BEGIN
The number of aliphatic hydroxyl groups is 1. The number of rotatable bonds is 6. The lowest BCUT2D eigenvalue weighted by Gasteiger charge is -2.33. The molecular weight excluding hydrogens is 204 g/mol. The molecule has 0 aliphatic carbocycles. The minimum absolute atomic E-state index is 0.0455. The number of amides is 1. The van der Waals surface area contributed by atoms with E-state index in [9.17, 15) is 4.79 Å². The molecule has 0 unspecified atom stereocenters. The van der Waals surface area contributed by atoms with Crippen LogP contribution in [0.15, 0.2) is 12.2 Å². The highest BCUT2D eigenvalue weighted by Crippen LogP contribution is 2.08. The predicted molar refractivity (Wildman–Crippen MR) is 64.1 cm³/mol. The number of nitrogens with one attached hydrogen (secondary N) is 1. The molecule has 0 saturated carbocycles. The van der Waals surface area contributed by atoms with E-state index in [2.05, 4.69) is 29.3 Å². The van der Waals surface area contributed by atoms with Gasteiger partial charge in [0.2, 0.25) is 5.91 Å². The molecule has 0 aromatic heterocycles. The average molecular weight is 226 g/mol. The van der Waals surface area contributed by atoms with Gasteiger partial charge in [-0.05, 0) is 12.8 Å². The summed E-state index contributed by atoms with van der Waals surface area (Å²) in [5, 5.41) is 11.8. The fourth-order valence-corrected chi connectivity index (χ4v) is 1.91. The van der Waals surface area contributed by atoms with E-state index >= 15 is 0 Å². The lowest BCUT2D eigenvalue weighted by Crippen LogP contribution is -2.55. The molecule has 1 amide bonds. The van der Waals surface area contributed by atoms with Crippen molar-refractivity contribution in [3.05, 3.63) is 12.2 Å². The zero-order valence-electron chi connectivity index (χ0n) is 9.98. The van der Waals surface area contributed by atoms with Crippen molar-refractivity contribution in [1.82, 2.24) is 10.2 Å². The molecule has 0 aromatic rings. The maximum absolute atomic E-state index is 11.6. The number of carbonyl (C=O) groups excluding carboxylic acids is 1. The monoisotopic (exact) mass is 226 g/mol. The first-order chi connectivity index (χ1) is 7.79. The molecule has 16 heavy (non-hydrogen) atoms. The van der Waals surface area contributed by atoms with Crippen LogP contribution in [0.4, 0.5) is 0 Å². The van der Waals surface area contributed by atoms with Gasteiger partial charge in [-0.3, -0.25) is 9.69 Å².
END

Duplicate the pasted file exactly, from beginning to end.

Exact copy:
The number of aliphatic hydroxyl groups is 1. The number of rotatable bonds is 6. The lowest BCUT2D eigenvalue weighted by Gasteiger charge is -2.33. The molecular weight excluding hydrogens is 204 g/mol. The molecule has 0 aliphatic carbocycles. The minimum absolute atomic E-state index is 0.0455. The number of amides is 1. The van der Waals surface area contributed by atoms with E-state index in [9.17, 15) is 4.79 Å². The molecule has 0 unspecified atom stereocenters. The van der Waals surface area contributed by atoms with Crippen LogP contribution in [0.15, 0.2) is 12.2 Å². The highest BCUT2D eigenvalue weighted by Crippen LogP contribution is 2.08. The predicted molar refractivity (Wildman–Crippen MR) is 64.1 cm³/mol. The number of nitrogens with one attached hydrogen (secondary N) is 1. The molecule has 0 saturated carbocycles. The van der Waals surface area contributed by atoms with E-state index in [2.05, 4.69) is 29.3 Å². The van der Waals surface area contributed by atoms with Gasteiger partial charge in [0.2, 0.25) is 5.91 Å². The molecule has 0 aromatic heterocycles. The average molecular weight is 226 g/mol. The van der Waals surface area contributed by atoms with Gasteiger partial charge in [-0.05, 0) is 12.8 Å². The summed E-state index contributed by atoms with van der Waals surface area (Å²) in [5, 5.41) is 11.8. The fourth-order valence-corrected chi connectivity index (χ4v) is 1.91. The van der Waals surface area contributed by atoms with E-state index >= 15 is 0 Å². The lowest BCUT2D eigenvalue weighted by Crippen LogP contribution is -2.55. The molecule has 1 amide bonds. The van der Waals surface area contributed by atoms with Crippen molar-refractivity contribution in [3.05, 3.63) is 12.2 Å². The zero-order valence-electron chi connectivity index (χ0n) is 9.98. The van der Waals surface area contributed by atoms with Crippen molar-refractivity contribution in [1.82, 2.24) is 10.2 Å². The molecule has 0 aromatic rings. The maximum absolute atomic E-state index is 11.6. The number of carbonyl (C=O) groups excluding carboxylic acids is 1. The monoisotopic (exact) mass is 226 g/mol. The first-order chi connectivity index (χ1) is 7.79. The molecule has 16 heavy (non-hydrogen) atoms. The van der Waals surface area contributed by atoms with Crippen LogP contribution in [0.4, 0.5) is 0 Å². The van der Waals surface area contributed by atoms with Gasteiger partial charge in [-0.3, -0.25) is 9.69 Å².